FCC's Copps airs opposition to Tribune deal

by Phil Rosenthal, Chicago Tribune

Michael Copps, one of the two Democrats on the five-member Federal Communications Commission, indicated Thursday he hopes to be a roadblock to Tribune Co.'s plan to go private by year's end, or at the very least will be a speed bump to the transaction.

Tribune Co., which owns this paper, WGN-Ch. 9, WGN-AM 720 as well as other media properties around the country, needs temporary waivers from the FCC allowing its continued ownership of both broadcast outlets and papers in Chicago, New York, Los Angeles, South Florida and Hartford, Conn., while the commission is in the process of weighing more permanent rule changes.

Without that approval, the $34-per-share deal cannot close as currently structured by billionaire Sam Zell.

"The Tribune [deal] would be a steep climb for me, given my history of concerns over consolidation," Copps told a handful of reporters at a breakfast briefing, according to a Dow Jones report. "I do not buy into this argument that you might be considering rules changes, ergo you can't apply the current rules to current pending applications."

Copps' shot across Tribune Co.'s bow came a week after FCC Chairman Kevin Martin, a Republican, told the Chicago Tribune's editorial board that he saw "many positive aspects" of Tribune's cross-ownership in this city. Later that same day, however, the FCC staged a public hearing in Chicago on media ownership rules, where opposition to media consolidation and calls for greater minority representation were heard.

Typically, FCC members are guarded in their public comments concerning matters before the commission, so as to not make it appear as though the deliberative process is predetermined.

But Copps not only weighed in on Tribune, he voiced concerns over the proposed XM-Sirius Satellite Radio merger and suggested he would like to see the FCC consider the acquisition of Dow Jones & Co. by Rupert Murdoch's News Corp.

The Federal Trade Commission signed off on the Dow Jones deal in August and Martin has shown no indication he thinks the deal belongs on the FCC's agenda. But Copps said he would like the commission to examine its effect on the New York market, home base to Dow Jones' Wall Street Journal and where Murdoch already has a waiver allowing News Corp. to own the New York Post as well as two television stations.

As for the merger of the pay-radio services, even with XM and Sirius saying they will hold the line on pricing and offer stations on an a la carte basis, Copps told the reporters he isn't sure a merger is in the public interest and, like the Tribune Co. transaction, would face a "steep climb" in his view.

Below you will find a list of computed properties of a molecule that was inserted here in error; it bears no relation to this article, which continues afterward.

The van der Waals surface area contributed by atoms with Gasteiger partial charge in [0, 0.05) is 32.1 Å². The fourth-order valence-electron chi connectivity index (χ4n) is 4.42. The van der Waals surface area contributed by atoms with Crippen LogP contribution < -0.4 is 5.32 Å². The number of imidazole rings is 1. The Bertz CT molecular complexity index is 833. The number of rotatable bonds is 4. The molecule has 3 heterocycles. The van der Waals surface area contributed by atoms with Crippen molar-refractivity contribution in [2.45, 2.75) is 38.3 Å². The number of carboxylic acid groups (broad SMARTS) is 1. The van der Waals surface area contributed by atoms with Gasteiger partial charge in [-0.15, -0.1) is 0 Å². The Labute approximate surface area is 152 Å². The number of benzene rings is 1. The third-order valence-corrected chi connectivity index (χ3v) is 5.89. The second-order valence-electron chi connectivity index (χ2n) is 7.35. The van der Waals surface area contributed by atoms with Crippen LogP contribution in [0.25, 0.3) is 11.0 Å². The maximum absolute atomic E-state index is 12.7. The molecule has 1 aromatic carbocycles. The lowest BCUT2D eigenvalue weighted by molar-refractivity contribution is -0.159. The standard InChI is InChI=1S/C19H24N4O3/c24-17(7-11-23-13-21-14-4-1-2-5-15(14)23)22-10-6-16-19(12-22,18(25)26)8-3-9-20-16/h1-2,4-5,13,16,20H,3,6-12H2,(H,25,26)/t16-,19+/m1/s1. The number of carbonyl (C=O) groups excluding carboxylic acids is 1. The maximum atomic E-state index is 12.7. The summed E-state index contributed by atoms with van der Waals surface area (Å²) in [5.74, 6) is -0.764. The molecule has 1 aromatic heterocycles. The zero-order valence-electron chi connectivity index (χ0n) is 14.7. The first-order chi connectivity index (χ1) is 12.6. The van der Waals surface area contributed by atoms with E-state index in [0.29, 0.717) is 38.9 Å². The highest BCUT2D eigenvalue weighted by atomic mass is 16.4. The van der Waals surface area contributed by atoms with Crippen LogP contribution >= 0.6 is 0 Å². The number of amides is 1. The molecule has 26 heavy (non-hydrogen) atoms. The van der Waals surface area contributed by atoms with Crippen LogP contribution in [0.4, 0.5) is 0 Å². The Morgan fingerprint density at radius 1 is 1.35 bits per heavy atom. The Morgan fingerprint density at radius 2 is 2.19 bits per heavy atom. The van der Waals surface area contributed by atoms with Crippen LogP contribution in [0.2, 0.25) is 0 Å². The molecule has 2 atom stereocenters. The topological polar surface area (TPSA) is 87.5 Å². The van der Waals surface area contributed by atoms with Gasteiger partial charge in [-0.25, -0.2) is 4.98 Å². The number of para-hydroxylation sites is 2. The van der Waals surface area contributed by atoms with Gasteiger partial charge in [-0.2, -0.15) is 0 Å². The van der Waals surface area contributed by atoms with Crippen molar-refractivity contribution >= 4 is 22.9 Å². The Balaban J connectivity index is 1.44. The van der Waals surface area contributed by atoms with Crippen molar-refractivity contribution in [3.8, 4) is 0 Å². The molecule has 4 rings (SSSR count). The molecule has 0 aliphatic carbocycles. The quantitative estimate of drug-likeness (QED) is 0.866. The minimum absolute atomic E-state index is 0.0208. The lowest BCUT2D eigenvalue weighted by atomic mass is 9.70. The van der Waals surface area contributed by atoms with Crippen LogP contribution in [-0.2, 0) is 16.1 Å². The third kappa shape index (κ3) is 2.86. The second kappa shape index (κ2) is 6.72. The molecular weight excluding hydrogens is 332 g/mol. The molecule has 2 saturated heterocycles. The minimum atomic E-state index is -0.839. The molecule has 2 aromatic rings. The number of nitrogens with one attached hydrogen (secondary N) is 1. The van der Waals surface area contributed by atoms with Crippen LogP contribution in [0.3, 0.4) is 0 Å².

Whether Copps, vocal as he is, can be persuasive enough to advance those views is far from certain. But he may just want to slow things enough so the new media rules expected next year are delayed past the 2008 elections.

Martin has said he expects the Tribune temporary waivers to be decided in the fourth quarter.

When FCC rule revisions were overturned four years ago, the court upheld the commission's move to get rid of its absolute ban on media cross-ownership. That gives Shaun Sheehan, Tribune's vice president for Washington Affairs, confidence.

"When it came to my issue, the court said the commission pretty much got it right," he said. "Given those things, I remain optimistic. ... If Tribune is required to spin off its pieces, a lot of superior broadcast stations would be sold and I don't see how that would serve the public interest."

WATCH EARLY, WATCH OFTEN: In response to complaints from some ad buyers and networks, Nielsen Media Research already is having second thoughts about a rule change introduced this week with little fanfare that enables a TV network to count the combined viewership for multiple broadcasts of the same show in a calendar week as if they were a single telecast, so long as the program has the same ad content in each airing.

NBC intends to avail itself of the new rule this week, airing Monday's season debut of "Heroes" again on Saturday. The network will be able to claim the cumulative audience for Monday's telecast and the Saturday hour will vanish from the books.

While NBC is only taking advantage of the opportunity Nielsen created in an attempt to prepare for technological advances that will allow multiple airings of programs on digital subchannels, the complaints have Nielsen reconsidering the change.

article originally published at http://www.chicagotribune.com/business/chi-fri_phil0928sep28,0,5560212.column.

The media's job is to interest the public in the public interest. -John Dewey